Difference between revisions of "2007 AIME II Problems/Problem 3"
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== Solution == | == Solution == | ||
− | === Solution 1 === | + | ===Solution 1=== |
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+ | Let <math>\angle FCD = \alpha</math>, so that <math>FB = \sqrt{12^2 + 13^2 + 2\cdot12\cdot13\sin(\alpha)} = \sqrt{433}</math>. By the diagonal, <math>DB = 13\sqrt{2}, DB^2 = 338</math>. | ||
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+ | <b>The sum of the squares of the sides of a parallelogram is the sum of the squares of the diagonals.</b> | ||
+ | <cmath>EF^2 = 2\cdot(5^2 + 433) - 338 = 578.</cmath> | ||
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+ | === Solution 2 === | ||
Extend <math>\overline{AE}, \overline{DF}</math> and <math>\overline{BE}, \overline{CF}</math> to their points of intersection. Since <math>\triangle ABE \cong \triangle CDF</math> and are both <math>5-12-13</math> [[right triangle]]s, we can come to the conclusion that the two new triangles are also congruent to these two (use [[ASA]], as we know all the sides are <math>13</math> and the angles are mostly complementary). Thus, we create a [[square]] with sides <math>5 + 12 = 17</math>. | Extend <math>\overline{AE}, \overline{DF}</math> and <math>\overline{BE}, \overline{CF}</math> to their points of intersection. Since <math>\triangle ABE \cong \triangle CDF</math> and are both <math>5-12-13</math> [[right triangle]]s, we can come to the conclusion that the two new triangles are also congruent to these two (use [[ASA]], as we know all the sides are <math>13</math> and the angles are mostly complementary). Thus, we create a [[square]] with sides <math>5 + 12 = 17</math>. | ||
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<math>\overline{EF}</math> is the diagonal of the square, with length <math>17\sqrt{2}</math>; the answer is <math>EF^2 = (17\sqrt{2})^2 = 578</math>. | <math>\overline{EF}</math> is the diagonal of the square, with length <math>17\sqrt{2}</math>; the answer is <math>EF^2 = (17\sqrt{2})^2 = 578</math>. | ||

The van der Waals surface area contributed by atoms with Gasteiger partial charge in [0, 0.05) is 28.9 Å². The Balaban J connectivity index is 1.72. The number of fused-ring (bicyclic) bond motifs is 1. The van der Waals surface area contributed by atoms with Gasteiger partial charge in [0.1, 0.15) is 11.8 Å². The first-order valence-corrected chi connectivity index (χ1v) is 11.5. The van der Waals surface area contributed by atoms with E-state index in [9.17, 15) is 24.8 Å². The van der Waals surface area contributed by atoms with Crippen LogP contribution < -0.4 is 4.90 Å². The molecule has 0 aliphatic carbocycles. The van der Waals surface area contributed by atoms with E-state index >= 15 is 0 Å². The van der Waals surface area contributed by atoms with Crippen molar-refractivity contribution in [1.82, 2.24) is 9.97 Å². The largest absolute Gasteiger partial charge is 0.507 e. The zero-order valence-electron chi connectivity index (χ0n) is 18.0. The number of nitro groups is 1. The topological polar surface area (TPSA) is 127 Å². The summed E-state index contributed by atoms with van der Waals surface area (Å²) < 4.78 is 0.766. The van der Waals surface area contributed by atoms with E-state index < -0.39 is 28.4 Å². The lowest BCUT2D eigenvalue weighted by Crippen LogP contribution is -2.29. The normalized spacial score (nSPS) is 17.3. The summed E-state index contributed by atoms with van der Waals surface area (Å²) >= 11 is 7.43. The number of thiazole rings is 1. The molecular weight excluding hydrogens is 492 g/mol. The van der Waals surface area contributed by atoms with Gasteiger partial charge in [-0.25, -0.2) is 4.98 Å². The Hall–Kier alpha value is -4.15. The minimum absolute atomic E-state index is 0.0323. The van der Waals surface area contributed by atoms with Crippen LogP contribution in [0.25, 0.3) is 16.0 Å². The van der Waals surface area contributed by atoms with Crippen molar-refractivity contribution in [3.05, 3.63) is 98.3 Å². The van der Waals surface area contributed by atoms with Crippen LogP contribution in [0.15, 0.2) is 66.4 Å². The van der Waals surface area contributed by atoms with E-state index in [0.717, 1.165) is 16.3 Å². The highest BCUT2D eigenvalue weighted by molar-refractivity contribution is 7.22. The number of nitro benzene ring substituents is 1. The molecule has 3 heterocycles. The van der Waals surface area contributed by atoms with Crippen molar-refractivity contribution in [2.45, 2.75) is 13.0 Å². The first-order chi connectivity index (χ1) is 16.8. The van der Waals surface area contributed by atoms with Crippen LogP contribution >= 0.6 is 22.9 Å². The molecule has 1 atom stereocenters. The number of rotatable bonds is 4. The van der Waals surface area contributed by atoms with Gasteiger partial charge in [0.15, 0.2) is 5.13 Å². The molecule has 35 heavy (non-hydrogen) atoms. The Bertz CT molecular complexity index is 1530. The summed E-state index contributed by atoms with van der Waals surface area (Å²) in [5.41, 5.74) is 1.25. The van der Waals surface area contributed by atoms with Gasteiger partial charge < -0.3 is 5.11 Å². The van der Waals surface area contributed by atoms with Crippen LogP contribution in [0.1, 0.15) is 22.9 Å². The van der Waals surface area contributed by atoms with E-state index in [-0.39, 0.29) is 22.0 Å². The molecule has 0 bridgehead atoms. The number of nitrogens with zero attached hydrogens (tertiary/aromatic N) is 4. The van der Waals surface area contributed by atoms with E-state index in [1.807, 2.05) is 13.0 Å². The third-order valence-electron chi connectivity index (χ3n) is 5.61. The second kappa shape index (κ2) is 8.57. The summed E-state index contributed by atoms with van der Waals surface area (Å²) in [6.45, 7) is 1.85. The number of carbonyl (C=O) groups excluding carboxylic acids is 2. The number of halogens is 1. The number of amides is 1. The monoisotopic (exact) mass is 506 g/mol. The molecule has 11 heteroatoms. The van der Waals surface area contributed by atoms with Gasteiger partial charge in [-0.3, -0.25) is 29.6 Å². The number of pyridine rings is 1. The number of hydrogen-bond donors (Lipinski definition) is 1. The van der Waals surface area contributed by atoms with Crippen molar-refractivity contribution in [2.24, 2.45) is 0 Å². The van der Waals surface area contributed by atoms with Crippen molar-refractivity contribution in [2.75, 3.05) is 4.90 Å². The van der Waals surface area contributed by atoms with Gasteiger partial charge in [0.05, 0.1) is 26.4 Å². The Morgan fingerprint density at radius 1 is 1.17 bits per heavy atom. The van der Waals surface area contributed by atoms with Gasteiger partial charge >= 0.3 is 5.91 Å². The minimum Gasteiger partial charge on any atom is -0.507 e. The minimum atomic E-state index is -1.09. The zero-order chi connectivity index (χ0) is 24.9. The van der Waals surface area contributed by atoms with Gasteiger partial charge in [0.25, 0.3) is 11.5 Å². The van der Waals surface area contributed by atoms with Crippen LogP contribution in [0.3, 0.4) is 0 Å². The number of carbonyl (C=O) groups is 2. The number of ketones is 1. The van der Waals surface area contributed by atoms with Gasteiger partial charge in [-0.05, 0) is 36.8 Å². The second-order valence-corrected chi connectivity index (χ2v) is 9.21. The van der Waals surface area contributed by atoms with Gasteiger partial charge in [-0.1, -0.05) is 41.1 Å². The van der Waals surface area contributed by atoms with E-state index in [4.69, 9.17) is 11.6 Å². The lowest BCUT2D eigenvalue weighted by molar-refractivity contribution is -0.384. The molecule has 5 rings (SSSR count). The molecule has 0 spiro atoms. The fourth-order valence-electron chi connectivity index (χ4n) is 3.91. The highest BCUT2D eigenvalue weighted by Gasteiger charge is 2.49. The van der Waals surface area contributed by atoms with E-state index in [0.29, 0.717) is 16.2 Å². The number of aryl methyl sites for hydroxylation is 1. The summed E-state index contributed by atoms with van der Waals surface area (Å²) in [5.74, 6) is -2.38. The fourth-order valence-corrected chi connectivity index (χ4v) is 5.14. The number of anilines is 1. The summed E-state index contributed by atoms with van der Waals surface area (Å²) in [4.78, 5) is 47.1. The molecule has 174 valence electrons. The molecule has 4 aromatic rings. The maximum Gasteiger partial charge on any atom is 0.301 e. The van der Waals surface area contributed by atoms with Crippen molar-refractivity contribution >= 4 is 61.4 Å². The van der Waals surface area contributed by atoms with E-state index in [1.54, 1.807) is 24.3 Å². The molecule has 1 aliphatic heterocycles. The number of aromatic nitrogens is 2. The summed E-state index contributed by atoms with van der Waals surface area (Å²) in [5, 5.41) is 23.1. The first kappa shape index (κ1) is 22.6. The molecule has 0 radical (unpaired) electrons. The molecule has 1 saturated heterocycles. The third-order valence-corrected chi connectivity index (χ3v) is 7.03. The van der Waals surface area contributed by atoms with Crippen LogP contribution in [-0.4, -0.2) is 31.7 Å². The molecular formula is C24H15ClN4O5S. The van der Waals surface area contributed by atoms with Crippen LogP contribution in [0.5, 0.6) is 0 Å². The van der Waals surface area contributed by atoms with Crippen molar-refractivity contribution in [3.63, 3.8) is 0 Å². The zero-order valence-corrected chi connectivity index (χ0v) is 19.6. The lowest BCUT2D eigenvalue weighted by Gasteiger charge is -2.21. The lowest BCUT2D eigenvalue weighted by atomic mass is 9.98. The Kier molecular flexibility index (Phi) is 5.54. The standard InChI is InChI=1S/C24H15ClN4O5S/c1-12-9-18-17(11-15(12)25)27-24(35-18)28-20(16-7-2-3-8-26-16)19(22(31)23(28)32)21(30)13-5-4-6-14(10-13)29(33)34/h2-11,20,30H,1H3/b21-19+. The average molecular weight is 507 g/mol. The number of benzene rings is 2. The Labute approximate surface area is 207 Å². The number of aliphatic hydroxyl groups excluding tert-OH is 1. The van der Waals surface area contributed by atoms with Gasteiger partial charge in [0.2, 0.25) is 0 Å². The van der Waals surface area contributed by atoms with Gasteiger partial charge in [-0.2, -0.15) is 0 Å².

− | === Solution | + | === Solution 3 === |
A slightly more analytic/brute-force approach: | A slightly more analytic/brute-force approach: | ||
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Now, we see that <math>FK=DC-(DJ+IB)=DC-2DJ=13-\frac{50}{13}=\frac{119}{13}</math>. Also, <math>EK=BC+(JF+IE)=BC+2JF=13+\frac{120}{13}=\frac{289}{13}</math>. By the Pythagorean Theorem, we have <math>EF=\sqrt{\left(\frac{289}{13}\right)^2+\left(\frac{119}{13} \right)^2}=\frac{\sqrt{(17^2)(17^2+7^2)}}{13}</math><math>=\frac{17\sqrt{338}}{13}=\frac{17(13\sqrt{2})}{13}=17\sqrt{2}</math>. Therefore, <math>EF^2=(17\sqrt{2})^2=578</math>. | Now, we see that <math>FK=DC-(DJ+IB)=DC-2DJ=13-\frac{50}{13}=\frac{119}{13}</math>. Also, <math>EK=BC+(JF+IE)=BC+2JF=13+\frac{120}{13}=\frac{289}{13}</math>. By the Pythagorean Theorem, we have <math>EF=\sqrt{\left(\frac{289}{13}\right)^2+\left(\frac{119}{13} \right)^2}=\frac{\sqrt{(17^2)(17^2+7^2)}}{13}</math><math>=\frac{17\sqrt{338}}{13}=\frac{17(13\sqrt{2})}{13}=17\sqrt{2}</math>. Therefore, <math>EF^2=(17\sqrt{2})^2=578</math>. | ||
− | ===Solution | + | ===Solution 4=== |